England are considered among the favourites to host the 2018 World Cup should Russia be stripped of the tournament.
Following the resignation of Fifa president Sepp Blatter yesterday, which came amid allegations of corruption and bribes relating to the awarding of football's greatest tournament to Russia and Qatar, questions are being asked about the validity of the current hosts.
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Stripping Russia of the tournament, which is due to take place in just three years time, is a possibility although Simon Johnson, leader of England's failed bid to stage the 2018 World Cup, said when asked if the tournament in Russia would go ahead: "Yes, the preliminary draw is just a few weeks away, it's too late to change it."
On the basis that Russia retains the tournament, a bid for the tournament in 2022 would not be made.
But if Russia were to lose the World Cup, could England stage it at such short notice?
England is one of only a few countries that already has the necessary stadiums in place. At the last World Cup, held in Brazil, 12 venues were used to stage the 64 matches that take place at a tournament. This number could easily be satisfied with venues with high capacities dotted across the country from Old Trafford to the Emirates and St James' Park to Anfield. Wembley, which in recent years has hosted the Champions League twice, would also be a more than adequate venue for the final.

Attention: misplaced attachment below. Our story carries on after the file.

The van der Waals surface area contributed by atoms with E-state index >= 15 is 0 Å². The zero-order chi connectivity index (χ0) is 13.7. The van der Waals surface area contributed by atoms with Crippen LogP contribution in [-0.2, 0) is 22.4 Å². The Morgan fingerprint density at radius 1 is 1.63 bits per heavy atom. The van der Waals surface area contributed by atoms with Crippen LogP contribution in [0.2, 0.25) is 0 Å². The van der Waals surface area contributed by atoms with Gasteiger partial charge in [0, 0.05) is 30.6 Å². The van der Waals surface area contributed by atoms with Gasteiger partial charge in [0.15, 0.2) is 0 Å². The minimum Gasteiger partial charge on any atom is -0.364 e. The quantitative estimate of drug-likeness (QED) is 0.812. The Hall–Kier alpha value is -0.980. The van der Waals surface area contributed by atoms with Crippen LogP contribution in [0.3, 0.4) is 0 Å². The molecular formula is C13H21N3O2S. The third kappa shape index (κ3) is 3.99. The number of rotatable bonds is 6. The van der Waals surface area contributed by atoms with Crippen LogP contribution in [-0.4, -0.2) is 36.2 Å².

During last year's World Cup, Brazil welcomed 1.35 million visitors during the course of the tournament, who arrived from a staggering 203 different countries. Hotels, airports and transport links are vital to stage a well-run tournament.
The UK has demonstrated in recent times its ability to cope with an influx of visitors. London alone brought in 1.6 million visitors a month between July and September last year. During the 2012 Olympic and Paralympic Games it's estimated 685,000 extra visitors arrived in the UK between July and September. The capital, which would act as the base for most visitors, boasts major airports and Eurostar links and a wealth of hotels due to London's positioning as one of the greatest tourist hubs in the world.
England last hosted a major football tournament in 1996 - the European championships at which the hosts reached the semi-finals. It was a tournament commended for the way it was run amid fears from visiting nations that there could be issues with hooliganism.
More recently, London staged the Olympics, an event considered by many to be among the greatest Games ever staged. The capital, which could be host to as many as three venues if awarded the World Cup, already stages many major events, from Wimbledon, Test matches at Lord's and the Oval and major finals and the NFL at Wembley as well as many more. England will also play host to the Rugby World Cup this autumn.Reuse content